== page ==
CASE BRIEF 2018-0001

“A document should not be notarized unless the person who is executing it is personally or physically present before the notary public.”

CASE: Romeo A. Almario vs. Atty. Dominica Llera-Agno (A.C. No. 10689 January 8, 2018)

PONENTE: Del Castillo, J.:

SUBJECT:

  1. 2004 Rules on Notarial Practice: Acknowledgment– Purpose of personal appearance of affiant.

FACTS:        Atty. Dominica L. Agno notarized and acknowledged a SPA. This was questioned by complainant Romeo Almario contending that the said SPA was falsified because one of the affiants therein, Francisca A. Mallari, could not possibly have executed the same because she was in Japan at the time the SPA was executed, as certified to by the Bureau of Immigration. Hence, he filed a case of disbarment.

In her Answer, Atty. Agno admitted her infraction but prayed for the dismissal of the complaint and offered the following arguments (1) this is her first offense since she was first commissioned as a notary public in 1973; (2) the case involved only one document; (3) the notarization was done in good faith; (4) the civil case wherein the questioned SP A was used ended in a Compromise Agreement; and finally (5) she is already 71 years old and is truly sorry for what she had done, and promises to be more circumspect in the performance of her duties as a notary public.

The IBP Board of Governors recommended the penalty of six (6) months suspension as a Notary Public.

In her Petition for Review, Atty. Agno prayed that the penalty recommended by the IBP be lowered.

ISSUE:

  1. What is/are the importance of affiant’s personal appearance when a document is notarized?
  2. What is the appropriate penalty to be meted out against Atty. Agno?

RULING:

1. The importance of the affiant’s personal appearance when a document is notarized is underscored by Section 1, Rule II of the 2004 Rules on Notarial Practice which states:

SECTION 1. Acknowledgment. – ‘Acknowledgment’ refers to an act in which an individual on a single occasion:

a) appears in person before the notary public and presents an integrally complete instrument or document;
b)is attested to be personally known to the notary public or identified by the notary public through competent evidence of identity as defined by these Rules; and
(c) represents to the notary public that the signature on the instrument or document was voluntarily affixed by him for the purposes stated in the instrument or document, declares that he has executed the instrument or document as his free and voluntary act and deed, and, if he acts in a particular representative capacity, that he has the authority to sign in that capacity.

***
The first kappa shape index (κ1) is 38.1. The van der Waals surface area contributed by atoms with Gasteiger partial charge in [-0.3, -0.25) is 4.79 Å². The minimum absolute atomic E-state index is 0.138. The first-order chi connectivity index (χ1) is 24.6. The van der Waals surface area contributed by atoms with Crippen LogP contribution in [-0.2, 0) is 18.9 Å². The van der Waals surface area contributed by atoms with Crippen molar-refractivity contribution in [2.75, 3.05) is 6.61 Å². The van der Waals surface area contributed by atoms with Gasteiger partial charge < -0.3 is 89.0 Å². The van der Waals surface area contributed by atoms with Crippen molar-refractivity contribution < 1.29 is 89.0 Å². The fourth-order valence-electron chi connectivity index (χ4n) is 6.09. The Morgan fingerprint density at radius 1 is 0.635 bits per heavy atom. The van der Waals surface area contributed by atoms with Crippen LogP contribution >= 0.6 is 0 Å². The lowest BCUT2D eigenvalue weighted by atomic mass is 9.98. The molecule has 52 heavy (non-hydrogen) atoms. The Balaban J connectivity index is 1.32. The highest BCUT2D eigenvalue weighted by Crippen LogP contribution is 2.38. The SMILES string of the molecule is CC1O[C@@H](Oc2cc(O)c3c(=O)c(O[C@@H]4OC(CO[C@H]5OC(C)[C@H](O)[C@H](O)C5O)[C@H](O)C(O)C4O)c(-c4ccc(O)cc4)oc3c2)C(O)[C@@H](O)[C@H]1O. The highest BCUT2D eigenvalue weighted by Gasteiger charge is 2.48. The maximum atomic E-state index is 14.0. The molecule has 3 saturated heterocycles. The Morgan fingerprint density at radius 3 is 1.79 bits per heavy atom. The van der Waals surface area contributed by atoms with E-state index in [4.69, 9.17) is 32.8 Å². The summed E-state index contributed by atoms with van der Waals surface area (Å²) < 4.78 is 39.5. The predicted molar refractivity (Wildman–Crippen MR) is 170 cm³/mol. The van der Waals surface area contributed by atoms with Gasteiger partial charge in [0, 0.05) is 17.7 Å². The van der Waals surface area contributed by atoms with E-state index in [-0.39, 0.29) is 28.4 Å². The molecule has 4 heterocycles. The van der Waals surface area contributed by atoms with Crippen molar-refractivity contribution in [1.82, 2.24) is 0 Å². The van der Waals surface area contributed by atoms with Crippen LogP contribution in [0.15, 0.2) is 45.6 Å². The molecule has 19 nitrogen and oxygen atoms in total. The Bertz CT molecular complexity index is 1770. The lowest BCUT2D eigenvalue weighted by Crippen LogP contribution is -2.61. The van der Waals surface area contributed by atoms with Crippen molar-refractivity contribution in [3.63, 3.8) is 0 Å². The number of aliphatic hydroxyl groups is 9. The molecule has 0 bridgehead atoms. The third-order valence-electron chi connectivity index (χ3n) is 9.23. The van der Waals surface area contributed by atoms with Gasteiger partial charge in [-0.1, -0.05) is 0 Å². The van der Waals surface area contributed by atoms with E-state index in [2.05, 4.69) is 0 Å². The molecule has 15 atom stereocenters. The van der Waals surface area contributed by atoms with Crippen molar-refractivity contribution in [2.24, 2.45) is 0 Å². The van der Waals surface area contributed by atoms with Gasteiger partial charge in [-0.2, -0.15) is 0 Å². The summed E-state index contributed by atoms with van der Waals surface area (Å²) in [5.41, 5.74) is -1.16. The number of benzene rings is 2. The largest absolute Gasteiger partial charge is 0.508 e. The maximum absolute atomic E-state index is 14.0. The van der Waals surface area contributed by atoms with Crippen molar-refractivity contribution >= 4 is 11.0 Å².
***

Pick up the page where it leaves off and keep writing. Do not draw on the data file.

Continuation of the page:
Furthermore, Section 2(b), Rule 1V of the same Rules provides that:

(b) A person shall not perform a notarial act if the person involved as signatory to the instrument or document –

(1) is not in the notary’s presence personally at the time of the notarization; and

(2) is not personally known to the notary public or otherwise identified by the notary public through competent evidence of identity as defined by these Rules.

These provisions mandate the notary public to require the physical or personal presence of the person/s who executed a document, before notarizing the same. In other words, a document should not be notarized unless the person/s who is/are executing it is/are personally or physically present before the notary public. The personal and physical presence of the parties to the deed is necessary to enable the notary public to verify the genuineness of the signature/s of the affiant/s therein and the due execution of the document.

The purpose of this requirement is to enable the notary public to verify the genuineness of the signature of the acknowledging party and to ascertain that the document is the party’s free and voluntary act and deed.

2. The Court opts to suspend Atty. Agno as a notary public for two months, instead of six months as the IBP had recommended. We are impelled by the following reasons for taking this course of action: first, the apparent absence of bad faith in her notarizing the SP A in question; second, the civil case wherein the flawed SP A was used ended up in a judicial Compromise Agreement; and finally, this is her first administrative case since she was commissioned as a Notary Public in 1973. In addition, Atty. Agno invites our attention to the fact that she is already in the twilight years of her life.

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THINGS DECIDED:

A)      ‘Acknowledgment’ refers to an act in which an individual on a single occasion (a) appears in person before the notary public and presents an integrally complete instrument or document; (b) is attested to be personally known to the notary public or identified by the notary public through competent evidence of identity as defined by these Rules; and (c) represents to the notary public that the signature on the instrument or document was voluntarily affixed by him for the purposes stated in the instrument or document, declares that he has executed the instrument or document as his free and voluntary act and deed, and, if he acts in a particular representative capacity, that he has the authority to sign in that capacity.

B)       A document should not be notarized unless the person/s who is/are executing it is/are personally or physically present before the notary public.

C)      The purpose in requiring the appearance of the affiant is to enable the notary public to verify the genuineness of the signature of the acknowledging party and to ascertain that the document is the party’s free and voluntary act and deed.

‘Stand by things decided’ ~ Stare Decisis


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